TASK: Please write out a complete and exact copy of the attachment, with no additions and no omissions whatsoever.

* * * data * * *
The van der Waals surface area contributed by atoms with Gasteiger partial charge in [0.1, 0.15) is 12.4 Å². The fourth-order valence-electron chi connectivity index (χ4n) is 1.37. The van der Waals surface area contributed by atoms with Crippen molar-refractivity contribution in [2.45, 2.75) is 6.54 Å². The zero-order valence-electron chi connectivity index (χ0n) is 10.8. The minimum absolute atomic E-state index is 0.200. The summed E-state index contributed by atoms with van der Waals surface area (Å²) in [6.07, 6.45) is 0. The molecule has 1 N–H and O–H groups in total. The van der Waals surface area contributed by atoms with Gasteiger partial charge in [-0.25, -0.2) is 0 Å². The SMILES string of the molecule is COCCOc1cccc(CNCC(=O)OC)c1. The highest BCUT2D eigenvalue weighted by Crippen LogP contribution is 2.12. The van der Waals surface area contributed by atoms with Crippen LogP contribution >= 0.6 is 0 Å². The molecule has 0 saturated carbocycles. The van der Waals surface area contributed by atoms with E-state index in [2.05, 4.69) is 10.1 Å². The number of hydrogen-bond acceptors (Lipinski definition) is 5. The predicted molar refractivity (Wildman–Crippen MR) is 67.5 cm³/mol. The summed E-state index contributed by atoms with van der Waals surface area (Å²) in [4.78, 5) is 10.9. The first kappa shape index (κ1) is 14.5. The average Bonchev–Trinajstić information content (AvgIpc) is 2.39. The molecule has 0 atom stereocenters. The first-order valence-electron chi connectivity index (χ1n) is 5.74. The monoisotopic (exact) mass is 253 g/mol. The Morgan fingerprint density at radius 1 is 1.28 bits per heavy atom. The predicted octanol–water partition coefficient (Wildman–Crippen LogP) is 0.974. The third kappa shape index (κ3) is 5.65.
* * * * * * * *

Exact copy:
The van der Waals surface area contributed by atoms with Gasteiger partial charge in [0.1, 0.15) is 12.4 Å². The fourth-order valence-electron chi connectivity index (χ4n) is 1.37. The van der Waals surface area contributed by atoms with Crippen molar-refractivity contribution in [2.45, 2.75) is 6.54 Å². The zero-order valence-electron chi connectivity index (χ0n) is 10.8. The minimum absolute atomic E-state index is 0.200. The summed E-state index contributed by atoms with van der Waals surface area (Å²) in [6.07, 6.45) is 0. The molecule has 1 N–H and O–H groups in total. The van der Waals surface area contributed by atoms with Gasteiger partial charge in [-0.25, -0.2) is 0 Å². The SMILES string of the molecule is COCCOc1cccc(CNCC(=O)OC)c1. The highest BCUT2D eigenvalue weighted by Crippen LogP contribution is 2.12. The van der Waals surface area contributed by atoms with Crippen LogP contribution >= 0.6 is 0 Å². The molecule has 0 saturated carbocycles. The van der Waals surface area contributed by atoms with E-state index in [2.05, 4.69) is 10.1 Å². The number of hydrogen-bond acceptors (Lipinski definition) is 5. The predicted molar refractivity (Wildman–Crippen MR) is 67.5 cm³/mol. The summed E-state index contributed by atoms with van der Waals surface area (Å²) in [4.78, 5) is 10.9. The first kappa shape index (κ1) is 14.5. The average Bonchev–Trinajstić information content (AvgIpc) is 2.39. The molecule has 0 atom stereocenters. The first-order valence-electron chi connectivity index (χ1n) is 5.74. The monoisotopic (exact) mass is 253 g/mol. The Morgan fingerprint density at radius 1 is 1.28 bits per heavy atom. The predicted octanol–water partition coefficient (Wildman–Crippen LogP) is 0.974. The third kappa shape index (κ3) is 5.65.